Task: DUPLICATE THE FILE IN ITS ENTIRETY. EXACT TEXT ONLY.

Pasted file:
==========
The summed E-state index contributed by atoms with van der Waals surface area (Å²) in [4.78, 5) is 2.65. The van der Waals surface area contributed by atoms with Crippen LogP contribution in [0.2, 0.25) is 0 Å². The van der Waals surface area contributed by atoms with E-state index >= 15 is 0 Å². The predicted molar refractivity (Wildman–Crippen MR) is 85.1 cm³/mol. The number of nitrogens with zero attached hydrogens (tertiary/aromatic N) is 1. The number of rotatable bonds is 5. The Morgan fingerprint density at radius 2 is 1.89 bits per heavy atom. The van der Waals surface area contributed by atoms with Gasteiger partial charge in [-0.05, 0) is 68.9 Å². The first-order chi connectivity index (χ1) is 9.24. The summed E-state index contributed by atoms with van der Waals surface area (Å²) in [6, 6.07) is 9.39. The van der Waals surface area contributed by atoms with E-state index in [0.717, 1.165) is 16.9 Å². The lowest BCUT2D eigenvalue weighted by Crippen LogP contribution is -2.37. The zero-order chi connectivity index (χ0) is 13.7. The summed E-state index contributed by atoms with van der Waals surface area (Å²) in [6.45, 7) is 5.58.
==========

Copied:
The summed E-state index contributed by atoms with van der Waals surface area (Å²) in [4.78, 5) is 2.65. The van der Waals surface area contributed by atoms with Crippen LogP contribution in [0.2, 0.25) is 0 Å². The van der Waals surface area contributed by atoms with E-state index >= 15 is 0 Å². The predicted molar refractivity (Wildman–Crippen MR) is 85.1 cm³/mol. The number of nitrogens with zero attached hydrogens (tertiary/aromatic N) is 1. The number of rotatable bonds is 5. The Morgan fingerprint density at radius 2 is 1.89 bits per heavy atom. The van der Waals surface area contributed by atoms with Gasteiger partial charge in [-0.05, 0) is 68.9 Å². The first-order chi connectivity index (χ1) is 9.24. The summed E-state index contributed by atoms with van der Waals surface area (Å²) in [6, 6.07) is 9.39. The van der Waals surface area contributed by atoms with E-state index in [0.717, 1.165) is 16.9 Å². The lowest BCUT2D eigenvalue weighted by Crippen LogP contribution is -2.37. The zero-order chi connectivity index (χ0) is 13.7. The summed E-state index contributed by atoms with van der Waals surface area (Å²) in [6.45, 7) is 5.58.